Small Intestines - Center of Digestion its Function and Disorders
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Small Intestines : The Center of Digestion

Dr.Surya Rao Poodipeddi profile Authored by Dr.Surya Rao Poodipeddi on 24 Feb 2014 - 11:46.

The small intestines is the longest part of the digestive system, around 24 feet long when stretched to it full length. It begins where the stomach ends and ends where the large intestine begins. It stays coiled in order to get accommodated in the abdominal cavity. This tubular organ, diameter, is where most of the chemical digestion and absorption takes place. It is bounded on its sides by the ascending and descending colon and above by the transverse colon, all of which make the large intestine that begins where the small intestine ends.

The three most important parts of the small intestines are the duodenum, jejunum and the ileum.
All the food we eat leaves the stomach through the pyloric sphincter and enters the small intestine into the duodenum which is a C-shaped shortest section of the small intestine. It is in the duodenum where the true absorption begins. The other portion of the small intestine, the jejunum is where majority of absorption takes place. The last section of the small intestine, the ileum also has slight absorption function (Vitamin B-12 is absorbed in this part of the intestine) but mainly acts as a passage for the food to the large intestine.
Functions of the small intestines: The small intestines are very long with many folds in its lining. Millions of fingerlike projections called villi cover the entire lining of the intestine. The epithelial cells which make up the intestinal lining have brush orders.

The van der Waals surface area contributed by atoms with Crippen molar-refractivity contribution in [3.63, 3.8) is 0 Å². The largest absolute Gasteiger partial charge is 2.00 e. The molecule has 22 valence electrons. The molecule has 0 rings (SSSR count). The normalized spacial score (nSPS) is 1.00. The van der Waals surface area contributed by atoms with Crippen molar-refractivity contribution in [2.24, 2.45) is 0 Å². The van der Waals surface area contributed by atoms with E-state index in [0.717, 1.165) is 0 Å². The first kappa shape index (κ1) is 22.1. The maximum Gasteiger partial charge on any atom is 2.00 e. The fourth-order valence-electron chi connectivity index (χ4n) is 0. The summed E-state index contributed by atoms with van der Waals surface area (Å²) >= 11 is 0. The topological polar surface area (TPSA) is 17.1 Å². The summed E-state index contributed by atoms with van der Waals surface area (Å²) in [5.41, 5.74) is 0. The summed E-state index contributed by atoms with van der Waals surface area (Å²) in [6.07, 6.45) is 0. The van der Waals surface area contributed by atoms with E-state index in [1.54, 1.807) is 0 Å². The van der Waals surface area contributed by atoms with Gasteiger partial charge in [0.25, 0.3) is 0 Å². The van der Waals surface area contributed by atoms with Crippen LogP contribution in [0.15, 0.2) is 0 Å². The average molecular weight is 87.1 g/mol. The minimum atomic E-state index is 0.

When food is present in the small intestines, it is constantly in motion and the movements are fashioned to squeeze chyme (mixture of food particles) through the intestine, mix the chyme with the digestive enzymes present in it, mechanically breakdown the food particles and speed up the process of absorption of the end products of digestion by remaining in constant contact with the walls of the intestine.
The chyme mixes with pancreatic juice (produced by the pancreas), bile (from the liver), intestinal juices (secreted by the glands in the walls of the small intestines). The enzymes present in these secretions break down the semi-solid foods into smaller particles that can be easily absorbed through the lining of intestines into the blood stream.
All the foods we eat consists of three proximate principles namely carbohydrates, proteins and fats. The carbohydrates are broken into simpler sugars, the proteins into amino-acids and the complex fats are broken down to fatty acids and glycerol with the help of enzymes form pancreas and bile from the liver. Simple sugars, amino acids, vitamins electrolytes like sodium, potassium & chlorides, water and minerals are absorbed through the wall of the small intestines into the blood stream.
The pancreas plays a vital role in the digestion and absorption of food we eat. It secretes enzymes namely, amylase, protease, trypsine, chymotripsine and lipase. These enzymes in association with the intestinal enzymes peptidase and maltase complete the process of digestion and absorption. Sodium bicarbonate present in the pancreatic juice acts as a neutralizer and maintains optimum pH.
Disorders of the small intestines include:
Each of these diseases are attended on a case-to-case basis.
To sum up, the small intestines is where molecules of carbohydrates, proteins and fats from the food we eat are broken down into respective end products of digestion in the small intestines. Carbohydrates are broken into simple sugars, proteins into amino acids and fats into fatty acids and glycerol. It acts as a vehicle for transport of the food particles, broken down in its lumen by several enzymes and juices and finally, and is a major organ for absorption of the end products into the blood stream for energy supply.


*Disclaimer: This is not medical advice. The content is for educational purposes only. Please contact your doctor for any health care issues.